Film-maker James Toback potentially broke laws in four sexual abuse investigations but will not face charges because the allegations fall outside California’s statute of limitations, a prosecutor has ruled.
Los Angeles County District Attorney’s Office released documents on Monday that detailed investigations against Toback, who has reportedly been accused of sexual misconduct by nearly 400 women.
Hollywood stars Selma Blair, Rachel McAdams and Julianne Moore are among those to make public allegations against Toback, who was nominated for an Oscar for writing 1991’s Bugsy and has made denials.
A deputy district attorney reviewed five claims made by unidentified women against Toback, spanning between 1978 and 2008.
They include claims he exposed himself to a woman during a drive after she declined his request for sex when he “pushed her against a wall” in the earliest case.
One claims she accompanied him to what was believed to be a private movie screening in 2008 where she “complied out of fear” at a request to masturbate.
“The suspect knelt down in front of her, placed his hand on the armrests and rubbed his penis on her bare leg until he ejaculated,” the document adds.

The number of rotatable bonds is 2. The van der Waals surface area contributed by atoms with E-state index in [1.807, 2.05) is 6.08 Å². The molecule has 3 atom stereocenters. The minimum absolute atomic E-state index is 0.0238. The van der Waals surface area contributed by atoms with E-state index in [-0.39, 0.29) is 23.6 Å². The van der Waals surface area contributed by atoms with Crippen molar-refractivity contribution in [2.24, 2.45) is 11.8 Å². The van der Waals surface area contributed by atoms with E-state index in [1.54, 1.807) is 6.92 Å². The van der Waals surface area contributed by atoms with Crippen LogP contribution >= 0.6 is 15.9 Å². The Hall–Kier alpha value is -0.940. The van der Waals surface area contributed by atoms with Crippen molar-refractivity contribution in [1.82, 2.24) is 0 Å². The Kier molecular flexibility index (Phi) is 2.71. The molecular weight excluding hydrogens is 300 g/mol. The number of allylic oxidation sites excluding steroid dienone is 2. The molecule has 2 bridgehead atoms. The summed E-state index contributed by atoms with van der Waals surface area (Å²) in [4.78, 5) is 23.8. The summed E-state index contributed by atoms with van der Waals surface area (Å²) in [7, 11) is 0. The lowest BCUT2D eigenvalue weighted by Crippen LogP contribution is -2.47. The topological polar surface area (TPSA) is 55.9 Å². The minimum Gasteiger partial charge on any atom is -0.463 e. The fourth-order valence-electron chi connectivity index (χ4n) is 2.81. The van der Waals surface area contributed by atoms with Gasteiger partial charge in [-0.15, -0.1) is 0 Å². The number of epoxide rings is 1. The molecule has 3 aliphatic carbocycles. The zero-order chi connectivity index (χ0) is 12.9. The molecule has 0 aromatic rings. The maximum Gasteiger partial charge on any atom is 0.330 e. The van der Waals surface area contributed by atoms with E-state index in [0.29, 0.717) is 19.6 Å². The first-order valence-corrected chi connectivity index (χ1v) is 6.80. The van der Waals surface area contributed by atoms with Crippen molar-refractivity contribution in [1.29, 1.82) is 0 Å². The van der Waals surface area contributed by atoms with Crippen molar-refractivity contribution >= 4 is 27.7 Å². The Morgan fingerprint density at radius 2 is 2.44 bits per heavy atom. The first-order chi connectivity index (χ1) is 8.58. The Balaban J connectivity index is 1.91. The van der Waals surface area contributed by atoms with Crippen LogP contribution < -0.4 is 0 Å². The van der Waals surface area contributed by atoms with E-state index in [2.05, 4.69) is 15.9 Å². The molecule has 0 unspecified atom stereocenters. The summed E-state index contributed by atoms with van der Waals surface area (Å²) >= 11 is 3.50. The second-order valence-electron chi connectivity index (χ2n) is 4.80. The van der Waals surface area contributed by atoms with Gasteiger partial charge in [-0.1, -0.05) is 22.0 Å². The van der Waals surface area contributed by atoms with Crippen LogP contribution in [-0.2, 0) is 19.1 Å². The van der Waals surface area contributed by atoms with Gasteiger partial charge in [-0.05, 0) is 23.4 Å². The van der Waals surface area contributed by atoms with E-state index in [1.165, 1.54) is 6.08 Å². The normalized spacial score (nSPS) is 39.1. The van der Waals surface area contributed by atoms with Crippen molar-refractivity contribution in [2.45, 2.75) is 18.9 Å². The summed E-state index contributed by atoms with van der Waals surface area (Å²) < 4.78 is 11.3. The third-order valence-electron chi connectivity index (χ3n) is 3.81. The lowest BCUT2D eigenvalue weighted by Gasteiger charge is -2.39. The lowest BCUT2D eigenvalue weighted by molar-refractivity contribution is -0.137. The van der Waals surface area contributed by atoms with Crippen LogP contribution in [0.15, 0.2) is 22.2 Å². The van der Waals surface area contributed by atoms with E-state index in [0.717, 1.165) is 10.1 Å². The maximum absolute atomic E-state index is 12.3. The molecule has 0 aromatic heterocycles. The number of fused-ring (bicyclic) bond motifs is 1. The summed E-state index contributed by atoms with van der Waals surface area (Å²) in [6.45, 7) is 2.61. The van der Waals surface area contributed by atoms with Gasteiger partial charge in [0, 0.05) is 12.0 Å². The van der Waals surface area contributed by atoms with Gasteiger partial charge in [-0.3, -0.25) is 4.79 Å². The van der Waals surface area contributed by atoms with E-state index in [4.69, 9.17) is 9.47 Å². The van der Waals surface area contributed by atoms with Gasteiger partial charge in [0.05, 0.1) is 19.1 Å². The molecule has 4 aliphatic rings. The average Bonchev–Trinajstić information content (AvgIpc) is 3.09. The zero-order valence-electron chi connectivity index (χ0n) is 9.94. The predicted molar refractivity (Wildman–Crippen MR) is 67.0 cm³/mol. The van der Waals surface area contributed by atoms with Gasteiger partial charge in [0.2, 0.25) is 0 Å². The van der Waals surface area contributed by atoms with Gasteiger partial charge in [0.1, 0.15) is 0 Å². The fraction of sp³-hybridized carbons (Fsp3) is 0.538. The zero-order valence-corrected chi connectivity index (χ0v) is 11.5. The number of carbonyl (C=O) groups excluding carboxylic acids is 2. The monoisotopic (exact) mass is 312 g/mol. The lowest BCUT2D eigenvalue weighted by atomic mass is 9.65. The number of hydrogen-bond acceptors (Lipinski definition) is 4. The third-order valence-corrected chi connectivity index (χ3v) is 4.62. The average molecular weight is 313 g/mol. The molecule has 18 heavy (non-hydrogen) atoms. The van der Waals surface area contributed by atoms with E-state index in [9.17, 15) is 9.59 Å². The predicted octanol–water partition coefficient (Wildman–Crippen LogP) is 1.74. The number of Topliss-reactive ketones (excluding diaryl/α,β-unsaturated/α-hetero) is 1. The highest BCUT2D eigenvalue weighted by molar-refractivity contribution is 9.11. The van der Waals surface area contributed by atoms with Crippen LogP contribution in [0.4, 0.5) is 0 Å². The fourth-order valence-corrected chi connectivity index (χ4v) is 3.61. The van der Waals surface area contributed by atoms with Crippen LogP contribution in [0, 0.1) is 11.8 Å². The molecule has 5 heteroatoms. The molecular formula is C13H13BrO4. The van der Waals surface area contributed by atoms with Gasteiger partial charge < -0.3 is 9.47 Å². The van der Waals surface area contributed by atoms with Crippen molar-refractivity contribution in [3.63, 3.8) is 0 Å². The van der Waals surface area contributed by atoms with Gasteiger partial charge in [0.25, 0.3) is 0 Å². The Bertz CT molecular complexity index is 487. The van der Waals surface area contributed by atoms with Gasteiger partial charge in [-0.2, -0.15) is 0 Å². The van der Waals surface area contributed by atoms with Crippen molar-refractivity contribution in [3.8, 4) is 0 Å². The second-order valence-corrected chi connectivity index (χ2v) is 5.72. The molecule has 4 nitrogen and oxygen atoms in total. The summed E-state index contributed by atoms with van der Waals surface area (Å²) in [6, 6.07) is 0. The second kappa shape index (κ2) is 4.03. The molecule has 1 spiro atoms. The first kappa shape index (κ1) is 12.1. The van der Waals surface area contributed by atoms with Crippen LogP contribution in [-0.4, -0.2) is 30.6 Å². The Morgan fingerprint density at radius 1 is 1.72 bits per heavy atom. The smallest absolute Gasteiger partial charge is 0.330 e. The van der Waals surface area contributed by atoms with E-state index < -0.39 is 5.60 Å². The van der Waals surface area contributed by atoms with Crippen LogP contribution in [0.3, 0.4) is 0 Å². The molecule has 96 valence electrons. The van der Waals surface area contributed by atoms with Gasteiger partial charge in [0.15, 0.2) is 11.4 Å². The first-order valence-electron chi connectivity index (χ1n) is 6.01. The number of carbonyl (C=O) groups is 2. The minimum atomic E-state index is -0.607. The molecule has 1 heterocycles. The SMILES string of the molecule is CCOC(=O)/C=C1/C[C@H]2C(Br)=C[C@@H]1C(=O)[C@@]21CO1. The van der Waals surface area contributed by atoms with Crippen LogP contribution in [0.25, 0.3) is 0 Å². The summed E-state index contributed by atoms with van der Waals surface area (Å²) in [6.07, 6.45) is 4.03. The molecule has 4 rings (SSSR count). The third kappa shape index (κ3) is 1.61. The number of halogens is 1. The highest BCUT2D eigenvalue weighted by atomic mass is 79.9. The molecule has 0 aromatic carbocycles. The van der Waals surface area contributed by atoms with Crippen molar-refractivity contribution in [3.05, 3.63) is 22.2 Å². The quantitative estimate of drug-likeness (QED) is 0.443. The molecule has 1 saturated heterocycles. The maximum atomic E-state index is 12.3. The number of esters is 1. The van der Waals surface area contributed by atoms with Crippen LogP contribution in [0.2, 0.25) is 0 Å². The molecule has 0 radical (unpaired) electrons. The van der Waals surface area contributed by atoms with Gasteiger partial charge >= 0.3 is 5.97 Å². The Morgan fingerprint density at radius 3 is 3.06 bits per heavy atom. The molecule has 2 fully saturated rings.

A separate accuser made a similar claim that he masturbated while clothed, this time it was said to have occurred in the Beverly Hills Hotel in 1993.
The prosecutor said in all the cases the statute of limitations had ended and in four of them he “potentially” violated laws.
The remaining accuser spoke to law enforcement officers but did not attend an interview. The prosecutor said the case would be reviewed if she comes forward again.
The cases were investigated by police in Los Angeles and Beverly Hills, the district attorney’s office spokesman said.
Allegations against Toback emerged in the Me Too movement ignited by the downfall of movie mogul Harvey Weinstein.
Weinstein apologised for his past behaviour but denied all allegations of non-consensual sex after around 100 women accused him of sexual assault and harassment.
The Los Angeles Times first detailed accusations of sexual harassment against Toback from 38 women. But a further 400 came forward with fresh claims in the days that followed, the paper reported.
The Press Association has been unable to contact Toback, 73, but he denied claims to Rolling Stone magazine and The Los Angeles Times.